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U.S. Public Policy & Democracy

Course Number: PS 202
Transcript Title: US Pub. Policy & Dem
Created: September 1, 2012
Updated: September 25, 2013
Total Credits: 4
Lecture Hours: 40
Lecture / Lab Hours: 0
Lab Hours: 0
Satisfies Cultural Literacy requirement: No
Satisfies General Education requirement: Yes
Grading options: A-F (default), P-NP, audit

Course Description

Examines the public administration of and management issues relating to US national bureaucratic institutions. Covers how these impact a wide range of domestic policies including taxation, spending priorities, economic regulations, poverty programs, healthcare, and environmental programs, social security and other entitlements.

Intended Outcomes

  1. Apply an understanding of diversity of human experience and culture in relationship to how we think and interact with others with regards to conflicts associated with formulating national public policy such as taxation and spending policies.
  2. Employ different methods of inquiry and analytical skills to conceptually organize experiences and discern meaning from ongoing study of national bureaucratic institutions of U.S. politics as these operate in relation to Legislative, Executive and Judicial mandates.
  3. Analyze the roles of individuals and political institutions as these relate to contemporary controversies regarding a wide range of domestic public policy issues in the US.
  4. Reason quantitatively and qualitatively to address national problems with public administration within US bureaucratic institutions, including various management styles.
  5. Develop and articulate personal value judgments, respecting different points of view, while practicing ethical and social requirements of responsible citizenship by participating in the shaping of national political priorities and policies.

Outcome Assessment Strategies

  1. Exams consisting of essay or other method that integrates and requires application of concepts, themes and issues in the course.
  2. Written assignments such as papers, reviews, journals and other writing assignments that demonstrate understanding of content knowledge and appropriate application by students of content to clarification of their own views on political issues.
  3. Oral presentations, discussions, debates, or role-playing that articulate views and values incorporating a comprehensive knowledge of appropriate concepts and issues.
  4. Projects where students can identify resources that provide political information and can utilize these resources to evaluate the political process and identify participatory strategies.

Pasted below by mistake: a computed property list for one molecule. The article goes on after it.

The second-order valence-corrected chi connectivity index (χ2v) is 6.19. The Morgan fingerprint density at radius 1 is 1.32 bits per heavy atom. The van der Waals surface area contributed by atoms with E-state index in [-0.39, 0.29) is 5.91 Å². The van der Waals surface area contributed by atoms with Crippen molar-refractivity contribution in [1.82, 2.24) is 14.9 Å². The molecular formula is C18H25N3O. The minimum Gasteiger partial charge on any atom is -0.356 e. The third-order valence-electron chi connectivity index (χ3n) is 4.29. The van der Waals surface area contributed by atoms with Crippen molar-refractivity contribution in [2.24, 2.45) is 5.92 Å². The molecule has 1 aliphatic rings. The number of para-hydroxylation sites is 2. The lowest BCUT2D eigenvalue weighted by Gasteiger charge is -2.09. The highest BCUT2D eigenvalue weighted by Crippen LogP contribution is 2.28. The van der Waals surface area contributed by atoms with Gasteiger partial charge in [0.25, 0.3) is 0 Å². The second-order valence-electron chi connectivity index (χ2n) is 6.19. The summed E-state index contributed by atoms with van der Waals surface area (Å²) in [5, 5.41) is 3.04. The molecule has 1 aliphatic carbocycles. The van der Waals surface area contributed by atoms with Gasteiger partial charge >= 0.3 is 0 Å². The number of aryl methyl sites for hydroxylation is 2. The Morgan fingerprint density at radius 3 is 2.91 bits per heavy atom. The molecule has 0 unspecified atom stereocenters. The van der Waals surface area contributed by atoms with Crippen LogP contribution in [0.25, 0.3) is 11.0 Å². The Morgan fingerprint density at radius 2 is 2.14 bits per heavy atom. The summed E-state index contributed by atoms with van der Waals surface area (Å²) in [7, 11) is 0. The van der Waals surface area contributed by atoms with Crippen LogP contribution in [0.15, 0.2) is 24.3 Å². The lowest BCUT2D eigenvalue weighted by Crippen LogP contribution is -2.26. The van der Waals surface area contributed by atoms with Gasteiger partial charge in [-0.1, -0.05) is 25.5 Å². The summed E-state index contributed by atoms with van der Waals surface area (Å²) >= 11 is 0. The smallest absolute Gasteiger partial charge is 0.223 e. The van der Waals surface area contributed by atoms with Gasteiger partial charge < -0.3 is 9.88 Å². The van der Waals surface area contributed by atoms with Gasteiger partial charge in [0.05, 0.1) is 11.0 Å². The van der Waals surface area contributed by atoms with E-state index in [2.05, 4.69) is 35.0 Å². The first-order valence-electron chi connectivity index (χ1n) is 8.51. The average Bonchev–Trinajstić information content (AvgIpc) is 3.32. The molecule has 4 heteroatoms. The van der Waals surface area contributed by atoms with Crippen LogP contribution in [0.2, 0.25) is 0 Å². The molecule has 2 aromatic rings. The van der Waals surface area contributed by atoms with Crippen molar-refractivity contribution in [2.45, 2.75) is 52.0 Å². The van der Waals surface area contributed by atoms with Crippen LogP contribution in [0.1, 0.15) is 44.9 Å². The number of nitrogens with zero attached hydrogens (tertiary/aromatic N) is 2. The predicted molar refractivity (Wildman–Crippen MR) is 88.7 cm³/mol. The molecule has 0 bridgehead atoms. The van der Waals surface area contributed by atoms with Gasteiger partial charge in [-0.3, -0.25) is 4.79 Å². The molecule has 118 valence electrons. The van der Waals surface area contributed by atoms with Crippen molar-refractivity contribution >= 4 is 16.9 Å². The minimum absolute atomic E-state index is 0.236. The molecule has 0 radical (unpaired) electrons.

5. Review and critique of political material from different media.
  6. Use of standard research techniques and acceptable formats in written work and oral presentations.

Texts and Materials

All texts are selected at the each instructor's discretion. However, successful past offerings of this course and a desire to have some continuity of pedagogy among the instructors has encouraged the adoption of the following text in its State and Local Version - thereby encouraging students to complete the entire PS 201, 202, and 203 sequence using the same textbook.

Government By the People (State and Local Version), by Burns, Peltason, Cronin, and Magleby (Prentice-Hall Publishers, 2000).

Course Content (Themes, Concepts, Issues and Skills)

Themes, Concepts, and Issues

  1. Congress, including committee structure and the process of how a bill becomes a law.
  2. The powers of the President and how they have developed over time.
  3. The Supreme Court and federal judicial system- including how both systems operate and the powers of the Supreme Court.
  4. The federal bureaucracy and how it impacts our lives.
  5. Basic economic theories that influence the US economy, including monetarism, Keynesian economics, and supply-side economics.
  6. Social policies, including national government involvement in health care, welfare education, and crime.
  7. US foreign relations and the role of the military in achieving US objectives.

Competencies and Skills

Students should develop the following skills:

  1. Support generalizations/arguments with examples or evidence.
  2. Accurately articulates ideas in written and oral presentation.
  3. Articulates original applications and synthesis of academic theories/frameworks, supporting them by citing valid sources.
  4. Demonstrates knowledge of political system in written and oral work.
  5. Critiques own assumptions and those of others, validating them with substantial thinking and application of appropriate arguments.
  6. Use of standard research techniques and acceptable formats in written work and oral presentations.